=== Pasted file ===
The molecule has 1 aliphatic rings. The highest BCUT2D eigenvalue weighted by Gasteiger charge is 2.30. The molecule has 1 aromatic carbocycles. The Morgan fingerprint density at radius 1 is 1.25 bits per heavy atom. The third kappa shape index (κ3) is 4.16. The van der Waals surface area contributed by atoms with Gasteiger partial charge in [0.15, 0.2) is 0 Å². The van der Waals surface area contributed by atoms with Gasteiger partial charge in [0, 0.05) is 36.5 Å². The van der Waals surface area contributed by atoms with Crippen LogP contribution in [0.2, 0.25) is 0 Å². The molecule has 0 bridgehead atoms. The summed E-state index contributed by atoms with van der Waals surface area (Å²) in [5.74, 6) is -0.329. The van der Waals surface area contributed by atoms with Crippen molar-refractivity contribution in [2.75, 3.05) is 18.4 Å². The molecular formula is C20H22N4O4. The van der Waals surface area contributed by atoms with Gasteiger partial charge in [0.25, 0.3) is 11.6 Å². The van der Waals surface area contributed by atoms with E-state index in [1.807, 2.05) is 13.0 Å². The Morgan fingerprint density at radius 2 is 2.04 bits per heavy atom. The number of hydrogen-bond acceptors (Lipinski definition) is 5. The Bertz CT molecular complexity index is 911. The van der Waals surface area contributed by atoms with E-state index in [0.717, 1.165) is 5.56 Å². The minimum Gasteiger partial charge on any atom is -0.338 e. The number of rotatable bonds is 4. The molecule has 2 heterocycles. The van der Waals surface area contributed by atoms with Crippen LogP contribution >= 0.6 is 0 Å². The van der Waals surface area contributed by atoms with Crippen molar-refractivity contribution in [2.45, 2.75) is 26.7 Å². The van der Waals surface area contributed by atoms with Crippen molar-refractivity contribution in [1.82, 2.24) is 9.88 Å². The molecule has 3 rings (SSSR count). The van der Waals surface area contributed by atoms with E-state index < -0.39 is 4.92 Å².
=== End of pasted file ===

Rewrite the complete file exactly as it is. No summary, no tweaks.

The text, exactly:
The molecule has 1 aliphatic rings. The highest BCUT2D eigenvalue weighted by Gasteiger charge is 2.30. The molecule has 1 aromatic carbocycles. The Morgan fingerprint density at radius 1 is 1.25 bits per heavy atom. The third kappa shape index (κ3) is 4.16. The van der Waals surface area contributed by atoms with Gasteiger partial charge in [0.15, 0.2) is 0 Å². The van der Waals surface area contributed by atoms with Gasteiger partial charge in [0, 0.05) is 36.5 Å². The van der Waals surface area contributed by atoms with Crippen LogP contribution in [0.2, 0.25) is 0 Å². The molecule has 0 bridgehead atoms. The summed E-state index contributed by atoms with van der Waals surface area (Å²) in [5.74, 6) is -0.329. The van der Waals surface area contributed by atoms with Crippen molar-refractivity contribution in [2.75, 3.05) is 18.4 Å². The molecular formula is C20H22N4O4. The van der Waals surface area contributed by atoms with Gasteiger partial charge in [0.25, 0.3) is 11.6 Å². The van der Waals surface area contributed by atoms with E-state index in [1.807, 2.05) is 13.0 Å². The Morgan fingerprint density at radius 2 is 2.04 bits per heavy atom. The number of hydrogen-bond acceptors (Lipinski definition) is 5. The Bertz CT molecular complexity index is 911. The van der Waals surface area contributed by atoms with E-state index in [0.717, 1.165) is 5.56 Å². The minimum Gasteiger partial charge on any atom is -0.338 e. The number of rotatable bonds is 4. The molecule has 2 heterocycles. The van der Waals surface area contributed by atoms with Crippen LogP contribution >= 0.6 is 0 Å². The van der Waals surface area contributed by atoms with Crippen molar-refractivity contribution in [2.45, 2.75) is 26.7 Å². The van der Waals surface area contributed by atoms with Crippen molar-refractivity contribution in [1.82, 2.24) is 9.88 Å². The molecule has 3 rings (SSSR count). The van der Waals surface area contributed by atoms with E-state index < -0.39 is 4.92 Å².